BACKGROUND: Chiropractic care is commonly used to treat infantile colic. However large trials with parental blinding are missing. Therefore, the purpose of this study is to evaluate the effect of chiropractic care on infantile colic.
METHOD: This is a multicenter, single-blind randomized controlled trial conducted in four Danish chiropractic clinics, 2015-2019. Information was distributed in the maternity wards and by maternal and child health nurses. Children aged 2-14 weeks with unexplained excessive crying were recruited through home visits and randomized (1:1) to either chiropractic care or control group. Both groups attended the chiropractic clinic twice a week for 2 weeks. The intervention group received chiropractic care, while the control group was not treated. The parents were not present in the treatment room and unaware of their child's allocation. The primary outcome was change in daily hours of crying before and after treatment. Secondary outcomes were changes in hours of sleep, hours being awake and content, gastrointestinal symptoms, colic status and satisfaction. All outcomes were based on parental diaries and a final questionnaire.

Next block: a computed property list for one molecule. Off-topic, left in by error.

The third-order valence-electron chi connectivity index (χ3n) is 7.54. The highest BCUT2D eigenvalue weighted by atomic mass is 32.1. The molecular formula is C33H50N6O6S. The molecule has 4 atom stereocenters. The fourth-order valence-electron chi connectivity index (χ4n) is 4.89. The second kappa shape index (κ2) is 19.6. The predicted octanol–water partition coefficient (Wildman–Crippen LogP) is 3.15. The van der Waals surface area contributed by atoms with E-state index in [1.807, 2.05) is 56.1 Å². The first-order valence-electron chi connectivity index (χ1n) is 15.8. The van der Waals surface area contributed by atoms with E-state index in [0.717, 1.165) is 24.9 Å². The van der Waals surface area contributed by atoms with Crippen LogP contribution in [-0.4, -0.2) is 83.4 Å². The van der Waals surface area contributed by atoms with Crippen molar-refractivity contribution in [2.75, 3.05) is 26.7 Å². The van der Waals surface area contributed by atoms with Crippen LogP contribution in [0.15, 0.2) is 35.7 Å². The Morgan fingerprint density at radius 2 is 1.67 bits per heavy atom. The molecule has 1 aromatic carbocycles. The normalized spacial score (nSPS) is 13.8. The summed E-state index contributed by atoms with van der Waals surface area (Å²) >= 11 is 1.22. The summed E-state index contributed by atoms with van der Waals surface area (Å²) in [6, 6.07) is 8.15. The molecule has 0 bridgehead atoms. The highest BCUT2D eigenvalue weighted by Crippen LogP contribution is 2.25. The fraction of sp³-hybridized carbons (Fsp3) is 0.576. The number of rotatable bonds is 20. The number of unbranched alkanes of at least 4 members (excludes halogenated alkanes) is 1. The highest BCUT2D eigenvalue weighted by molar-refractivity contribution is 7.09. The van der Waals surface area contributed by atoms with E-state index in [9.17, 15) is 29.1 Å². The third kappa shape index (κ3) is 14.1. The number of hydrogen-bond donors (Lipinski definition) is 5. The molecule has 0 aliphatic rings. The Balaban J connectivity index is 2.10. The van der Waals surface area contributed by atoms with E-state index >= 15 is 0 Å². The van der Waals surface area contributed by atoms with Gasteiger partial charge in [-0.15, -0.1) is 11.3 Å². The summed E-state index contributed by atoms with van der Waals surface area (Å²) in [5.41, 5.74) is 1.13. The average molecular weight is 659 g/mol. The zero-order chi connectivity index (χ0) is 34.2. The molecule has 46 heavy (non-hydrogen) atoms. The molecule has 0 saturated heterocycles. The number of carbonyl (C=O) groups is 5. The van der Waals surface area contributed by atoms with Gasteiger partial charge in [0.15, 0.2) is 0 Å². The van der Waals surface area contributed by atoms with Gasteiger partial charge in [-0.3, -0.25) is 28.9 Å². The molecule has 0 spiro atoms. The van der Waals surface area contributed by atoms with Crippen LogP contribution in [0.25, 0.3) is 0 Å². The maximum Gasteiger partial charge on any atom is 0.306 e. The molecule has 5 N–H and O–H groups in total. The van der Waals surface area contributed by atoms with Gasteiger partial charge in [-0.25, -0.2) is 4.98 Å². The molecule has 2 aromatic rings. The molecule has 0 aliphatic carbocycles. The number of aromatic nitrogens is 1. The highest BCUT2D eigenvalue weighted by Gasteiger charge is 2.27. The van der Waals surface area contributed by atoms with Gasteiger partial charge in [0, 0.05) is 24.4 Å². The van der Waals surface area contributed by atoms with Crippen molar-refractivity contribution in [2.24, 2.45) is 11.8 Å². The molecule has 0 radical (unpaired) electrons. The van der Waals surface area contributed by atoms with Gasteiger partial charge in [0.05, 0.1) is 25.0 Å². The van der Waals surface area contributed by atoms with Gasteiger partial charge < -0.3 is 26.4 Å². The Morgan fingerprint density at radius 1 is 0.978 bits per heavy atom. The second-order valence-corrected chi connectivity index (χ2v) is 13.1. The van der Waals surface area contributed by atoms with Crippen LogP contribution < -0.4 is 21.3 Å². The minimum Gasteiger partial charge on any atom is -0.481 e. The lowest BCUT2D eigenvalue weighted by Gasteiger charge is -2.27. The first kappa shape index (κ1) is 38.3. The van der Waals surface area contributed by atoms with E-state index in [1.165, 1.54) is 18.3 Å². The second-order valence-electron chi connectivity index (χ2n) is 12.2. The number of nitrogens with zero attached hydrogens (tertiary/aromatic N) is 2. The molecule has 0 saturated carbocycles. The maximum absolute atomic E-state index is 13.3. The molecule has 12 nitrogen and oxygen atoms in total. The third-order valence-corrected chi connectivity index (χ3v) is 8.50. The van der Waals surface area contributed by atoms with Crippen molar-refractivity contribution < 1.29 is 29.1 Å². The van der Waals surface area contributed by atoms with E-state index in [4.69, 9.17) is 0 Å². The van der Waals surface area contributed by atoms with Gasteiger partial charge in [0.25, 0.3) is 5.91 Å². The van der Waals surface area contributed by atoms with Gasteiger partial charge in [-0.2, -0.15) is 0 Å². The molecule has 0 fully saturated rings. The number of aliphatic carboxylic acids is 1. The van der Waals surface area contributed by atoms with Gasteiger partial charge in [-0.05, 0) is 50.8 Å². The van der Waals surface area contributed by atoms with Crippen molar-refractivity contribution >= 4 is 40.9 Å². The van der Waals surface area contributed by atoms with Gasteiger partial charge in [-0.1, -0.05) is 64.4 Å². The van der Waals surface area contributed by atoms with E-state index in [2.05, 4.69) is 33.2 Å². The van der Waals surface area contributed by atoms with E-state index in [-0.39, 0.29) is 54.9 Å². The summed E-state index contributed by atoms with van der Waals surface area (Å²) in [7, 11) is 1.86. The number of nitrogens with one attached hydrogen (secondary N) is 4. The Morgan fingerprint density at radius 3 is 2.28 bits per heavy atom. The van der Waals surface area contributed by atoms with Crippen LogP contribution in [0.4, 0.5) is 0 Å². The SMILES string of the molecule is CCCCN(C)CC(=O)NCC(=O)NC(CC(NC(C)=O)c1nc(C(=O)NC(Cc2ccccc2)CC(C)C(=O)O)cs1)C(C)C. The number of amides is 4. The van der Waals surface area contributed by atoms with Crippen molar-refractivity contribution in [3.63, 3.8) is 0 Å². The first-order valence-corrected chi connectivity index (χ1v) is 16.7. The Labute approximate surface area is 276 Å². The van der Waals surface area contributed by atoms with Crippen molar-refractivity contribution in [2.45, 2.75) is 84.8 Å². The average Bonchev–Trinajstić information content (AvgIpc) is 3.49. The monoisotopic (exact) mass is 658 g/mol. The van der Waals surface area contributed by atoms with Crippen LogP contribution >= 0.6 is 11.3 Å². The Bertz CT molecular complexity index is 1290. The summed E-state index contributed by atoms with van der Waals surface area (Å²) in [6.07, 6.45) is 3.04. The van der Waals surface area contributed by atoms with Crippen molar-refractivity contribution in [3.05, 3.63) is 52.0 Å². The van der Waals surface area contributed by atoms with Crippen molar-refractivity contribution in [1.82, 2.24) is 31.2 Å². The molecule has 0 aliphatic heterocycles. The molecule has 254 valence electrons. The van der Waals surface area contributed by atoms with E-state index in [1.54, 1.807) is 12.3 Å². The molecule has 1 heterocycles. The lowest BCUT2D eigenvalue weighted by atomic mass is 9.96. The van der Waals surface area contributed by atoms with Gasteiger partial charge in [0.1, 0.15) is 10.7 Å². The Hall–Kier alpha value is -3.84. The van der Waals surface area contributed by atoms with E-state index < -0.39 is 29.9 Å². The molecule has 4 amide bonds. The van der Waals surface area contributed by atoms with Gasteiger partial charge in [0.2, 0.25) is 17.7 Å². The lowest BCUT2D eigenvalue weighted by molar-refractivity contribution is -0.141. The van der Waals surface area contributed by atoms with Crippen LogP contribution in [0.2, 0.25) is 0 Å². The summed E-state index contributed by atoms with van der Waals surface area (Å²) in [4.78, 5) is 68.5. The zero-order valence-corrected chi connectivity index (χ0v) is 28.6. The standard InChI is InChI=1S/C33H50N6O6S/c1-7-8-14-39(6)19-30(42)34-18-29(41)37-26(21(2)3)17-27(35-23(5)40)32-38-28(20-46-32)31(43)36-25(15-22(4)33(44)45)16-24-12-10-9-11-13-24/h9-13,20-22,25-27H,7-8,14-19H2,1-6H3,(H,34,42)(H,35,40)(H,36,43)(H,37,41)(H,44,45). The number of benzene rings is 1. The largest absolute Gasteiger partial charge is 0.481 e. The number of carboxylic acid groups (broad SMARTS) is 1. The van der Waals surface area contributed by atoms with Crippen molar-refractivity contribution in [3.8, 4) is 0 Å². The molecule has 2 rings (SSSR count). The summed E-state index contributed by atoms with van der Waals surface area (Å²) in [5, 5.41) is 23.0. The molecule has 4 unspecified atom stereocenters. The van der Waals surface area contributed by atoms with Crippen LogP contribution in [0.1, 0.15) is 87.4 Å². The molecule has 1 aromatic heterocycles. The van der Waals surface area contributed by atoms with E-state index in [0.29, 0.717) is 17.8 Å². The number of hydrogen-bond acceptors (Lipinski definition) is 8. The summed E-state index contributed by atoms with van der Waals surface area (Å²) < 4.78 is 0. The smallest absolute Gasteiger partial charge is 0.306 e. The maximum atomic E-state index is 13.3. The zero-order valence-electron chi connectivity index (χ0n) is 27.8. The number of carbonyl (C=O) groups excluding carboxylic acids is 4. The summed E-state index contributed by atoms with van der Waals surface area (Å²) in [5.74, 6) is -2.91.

RESULTS: Of 200 recruited children, 185 completed the trial (treatment group n = 96; control group n = 89). Duration of crying in the treatment group was reduced by 1.5 h compared with 1 h in the control group (mean difference - 0.6, 95% CI - 1.1 to - 0.1; P = 0.026), but when adjusted for baseline hours of crying, age and chiropractic clinic, the difference was not significant (P = 0.066). The proportion obtaining a clinically important reduction of 1 h of crying was 63% in the treatment group and 47% in the control group (p = 0.037), and NNT was 6.5. We found no effect on any of the secondary outcomes.
CONCLUSION: Excessive crying was reduced by half an hour in favor of the group receiving chiropractic care compared with the control group, but not at a statistically significant level after adjustments. From a clinical perspective, the mean difference between the groups was small, but there were large individual differences, which emphasizes the need to investigate if subgroups of children, e.g. those with musculoskeletal problems, benefit more than others from chiropractic care.